Measuring compliance with drug regimens after renal transplantation: Comparison of self-report and clinician rating with electronic monitoring

  • Butler J
  • Peveler R
  • Roderick P
 et al. 
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Abstract

Nonadherence to immunosuppressants in renal transplant recipients is a major factor affecting graft survival, but it is difficult to detect accurately in clinical practice. Adherence was measured in 153 adult renal transplant recipients using self-report questionnaires and interview, clinician rating, and cyclosporine levels. The sensitivity and specificity of these measures were determined by comparison with electronic monitoring in a randomly selected subsample of 58 subjects. Measures of adherence in current clinical use do not perform well when tested against electronic monitoring. Self-report at a confidential interview was the best measure of adherence for the detection of both missed doses and erratic timing of medication. However, the use of a confidential interview is not directly applicable to a clinical setting. Further research on how best to facilitate disclosure in clinical settings may be the best way to develop adherence measures for use in routine practice.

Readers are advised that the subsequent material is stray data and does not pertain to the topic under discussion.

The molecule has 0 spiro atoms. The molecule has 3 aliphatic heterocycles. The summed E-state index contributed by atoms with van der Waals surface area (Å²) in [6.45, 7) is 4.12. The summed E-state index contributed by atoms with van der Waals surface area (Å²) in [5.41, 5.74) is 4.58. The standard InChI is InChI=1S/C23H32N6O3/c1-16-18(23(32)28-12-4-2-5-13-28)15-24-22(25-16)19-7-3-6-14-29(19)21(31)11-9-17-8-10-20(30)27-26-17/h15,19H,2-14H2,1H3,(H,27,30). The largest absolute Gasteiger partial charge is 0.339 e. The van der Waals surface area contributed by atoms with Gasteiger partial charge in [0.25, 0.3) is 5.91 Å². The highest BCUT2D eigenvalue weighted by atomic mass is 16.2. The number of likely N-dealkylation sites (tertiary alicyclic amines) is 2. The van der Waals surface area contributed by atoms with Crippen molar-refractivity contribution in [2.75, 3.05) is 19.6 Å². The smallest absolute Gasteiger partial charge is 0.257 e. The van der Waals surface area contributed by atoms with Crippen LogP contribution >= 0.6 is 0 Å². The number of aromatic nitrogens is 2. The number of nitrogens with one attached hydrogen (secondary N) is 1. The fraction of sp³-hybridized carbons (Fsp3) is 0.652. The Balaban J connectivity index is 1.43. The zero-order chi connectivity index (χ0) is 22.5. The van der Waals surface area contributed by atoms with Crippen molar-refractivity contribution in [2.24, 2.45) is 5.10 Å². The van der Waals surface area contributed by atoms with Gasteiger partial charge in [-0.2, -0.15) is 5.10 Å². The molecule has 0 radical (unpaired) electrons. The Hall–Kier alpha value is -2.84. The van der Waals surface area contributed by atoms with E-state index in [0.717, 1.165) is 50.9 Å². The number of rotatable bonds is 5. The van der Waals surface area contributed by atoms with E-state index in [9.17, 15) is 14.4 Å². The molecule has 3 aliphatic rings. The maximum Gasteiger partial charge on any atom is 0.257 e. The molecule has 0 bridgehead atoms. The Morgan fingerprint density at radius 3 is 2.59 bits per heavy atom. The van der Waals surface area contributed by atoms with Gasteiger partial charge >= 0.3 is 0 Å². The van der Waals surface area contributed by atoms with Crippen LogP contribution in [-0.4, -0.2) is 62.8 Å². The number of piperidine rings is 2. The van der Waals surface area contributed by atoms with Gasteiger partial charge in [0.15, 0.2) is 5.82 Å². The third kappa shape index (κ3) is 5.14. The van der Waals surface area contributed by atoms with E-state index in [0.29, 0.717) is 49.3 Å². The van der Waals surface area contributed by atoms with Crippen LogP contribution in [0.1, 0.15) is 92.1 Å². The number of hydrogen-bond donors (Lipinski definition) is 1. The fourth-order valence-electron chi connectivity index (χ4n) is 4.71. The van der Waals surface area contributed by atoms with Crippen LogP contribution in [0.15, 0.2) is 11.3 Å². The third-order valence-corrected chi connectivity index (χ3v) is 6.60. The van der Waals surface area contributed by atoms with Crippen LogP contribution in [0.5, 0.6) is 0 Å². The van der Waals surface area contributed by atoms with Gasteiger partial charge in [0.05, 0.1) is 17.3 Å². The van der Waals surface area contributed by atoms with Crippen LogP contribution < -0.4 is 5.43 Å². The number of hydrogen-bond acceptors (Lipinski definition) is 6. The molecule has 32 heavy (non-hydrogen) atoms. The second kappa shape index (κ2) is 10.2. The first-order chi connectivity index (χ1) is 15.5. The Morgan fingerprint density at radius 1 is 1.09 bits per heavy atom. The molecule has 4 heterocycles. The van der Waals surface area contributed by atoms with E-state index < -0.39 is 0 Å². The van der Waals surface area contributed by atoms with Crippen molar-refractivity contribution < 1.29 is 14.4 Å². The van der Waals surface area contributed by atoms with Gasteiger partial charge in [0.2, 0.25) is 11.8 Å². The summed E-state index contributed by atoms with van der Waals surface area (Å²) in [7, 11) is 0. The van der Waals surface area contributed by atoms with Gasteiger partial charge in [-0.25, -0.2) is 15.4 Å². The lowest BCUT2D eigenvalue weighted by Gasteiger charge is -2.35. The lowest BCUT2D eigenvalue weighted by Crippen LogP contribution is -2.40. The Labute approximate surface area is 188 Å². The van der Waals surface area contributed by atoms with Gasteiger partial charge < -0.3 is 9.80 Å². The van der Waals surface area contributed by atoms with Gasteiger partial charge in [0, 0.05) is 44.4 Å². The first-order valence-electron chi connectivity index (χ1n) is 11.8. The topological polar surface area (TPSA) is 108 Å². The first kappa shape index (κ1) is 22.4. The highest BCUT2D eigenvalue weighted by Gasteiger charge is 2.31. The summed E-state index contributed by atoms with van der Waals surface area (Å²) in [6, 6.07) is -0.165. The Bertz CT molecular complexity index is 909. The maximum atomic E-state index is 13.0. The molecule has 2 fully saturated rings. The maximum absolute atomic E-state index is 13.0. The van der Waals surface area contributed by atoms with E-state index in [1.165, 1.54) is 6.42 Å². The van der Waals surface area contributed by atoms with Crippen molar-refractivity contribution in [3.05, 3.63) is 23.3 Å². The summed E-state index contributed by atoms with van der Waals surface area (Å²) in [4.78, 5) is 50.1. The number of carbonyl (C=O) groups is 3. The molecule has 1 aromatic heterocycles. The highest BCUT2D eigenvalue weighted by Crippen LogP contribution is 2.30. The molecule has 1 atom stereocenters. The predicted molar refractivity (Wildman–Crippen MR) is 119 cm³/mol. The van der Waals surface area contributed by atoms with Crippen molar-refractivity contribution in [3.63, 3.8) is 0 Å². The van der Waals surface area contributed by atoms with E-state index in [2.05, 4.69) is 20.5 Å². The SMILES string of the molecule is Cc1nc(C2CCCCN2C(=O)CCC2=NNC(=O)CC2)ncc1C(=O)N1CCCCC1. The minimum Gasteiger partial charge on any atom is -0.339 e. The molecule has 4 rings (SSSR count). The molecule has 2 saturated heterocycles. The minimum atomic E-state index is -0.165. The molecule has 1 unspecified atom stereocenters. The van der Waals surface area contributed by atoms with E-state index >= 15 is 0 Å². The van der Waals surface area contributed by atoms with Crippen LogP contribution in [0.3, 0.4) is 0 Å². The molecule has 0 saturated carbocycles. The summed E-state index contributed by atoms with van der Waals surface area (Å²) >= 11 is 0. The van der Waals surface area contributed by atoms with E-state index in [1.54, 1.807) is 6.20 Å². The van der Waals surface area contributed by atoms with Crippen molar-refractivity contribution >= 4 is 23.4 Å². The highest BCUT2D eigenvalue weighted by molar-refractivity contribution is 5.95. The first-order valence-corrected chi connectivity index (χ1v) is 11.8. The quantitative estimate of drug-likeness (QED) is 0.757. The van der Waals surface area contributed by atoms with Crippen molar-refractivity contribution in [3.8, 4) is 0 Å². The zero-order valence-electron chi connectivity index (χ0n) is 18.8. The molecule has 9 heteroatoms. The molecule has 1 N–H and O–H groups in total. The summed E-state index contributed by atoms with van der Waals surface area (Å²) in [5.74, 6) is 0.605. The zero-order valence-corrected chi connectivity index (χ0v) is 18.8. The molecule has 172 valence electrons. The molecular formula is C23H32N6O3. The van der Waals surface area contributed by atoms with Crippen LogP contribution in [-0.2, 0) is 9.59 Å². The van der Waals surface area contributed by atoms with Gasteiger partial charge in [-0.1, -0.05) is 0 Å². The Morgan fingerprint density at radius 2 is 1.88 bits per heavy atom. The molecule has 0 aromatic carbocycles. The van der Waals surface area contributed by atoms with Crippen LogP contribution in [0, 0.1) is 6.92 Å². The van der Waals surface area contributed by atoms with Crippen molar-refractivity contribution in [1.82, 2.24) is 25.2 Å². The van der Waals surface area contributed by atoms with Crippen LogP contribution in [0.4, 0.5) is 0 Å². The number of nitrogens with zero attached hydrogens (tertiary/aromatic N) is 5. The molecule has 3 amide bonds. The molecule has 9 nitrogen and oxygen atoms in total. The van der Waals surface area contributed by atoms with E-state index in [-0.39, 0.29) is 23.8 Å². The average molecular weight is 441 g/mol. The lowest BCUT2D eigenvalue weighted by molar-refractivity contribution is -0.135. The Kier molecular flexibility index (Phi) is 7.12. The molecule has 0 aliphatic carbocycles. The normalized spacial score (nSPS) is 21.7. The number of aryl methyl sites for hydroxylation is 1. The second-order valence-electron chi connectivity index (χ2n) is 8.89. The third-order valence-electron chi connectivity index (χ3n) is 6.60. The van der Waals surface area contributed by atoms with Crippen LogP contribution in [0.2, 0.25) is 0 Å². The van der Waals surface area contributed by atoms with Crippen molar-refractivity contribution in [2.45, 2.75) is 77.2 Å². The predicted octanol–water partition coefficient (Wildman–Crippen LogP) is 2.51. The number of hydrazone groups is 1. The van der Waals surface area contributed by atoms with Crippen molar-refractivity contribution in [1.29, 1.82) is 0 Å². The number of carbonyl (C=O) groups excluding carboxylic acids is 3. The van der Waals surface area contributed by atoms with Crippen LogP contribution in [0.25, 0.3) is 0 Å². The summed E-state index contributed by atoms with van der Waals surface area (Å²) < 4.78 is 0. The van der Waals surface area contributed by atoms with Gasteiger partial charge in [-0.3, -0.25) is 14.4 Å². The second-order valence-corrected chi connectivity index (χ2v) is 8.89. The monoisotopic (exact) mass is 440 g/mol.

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Authors

  • Janet A. Butler

  • Robert C. Peveler

  • Paul Roderick

  • Robert Horne

  • Juan C. Mason

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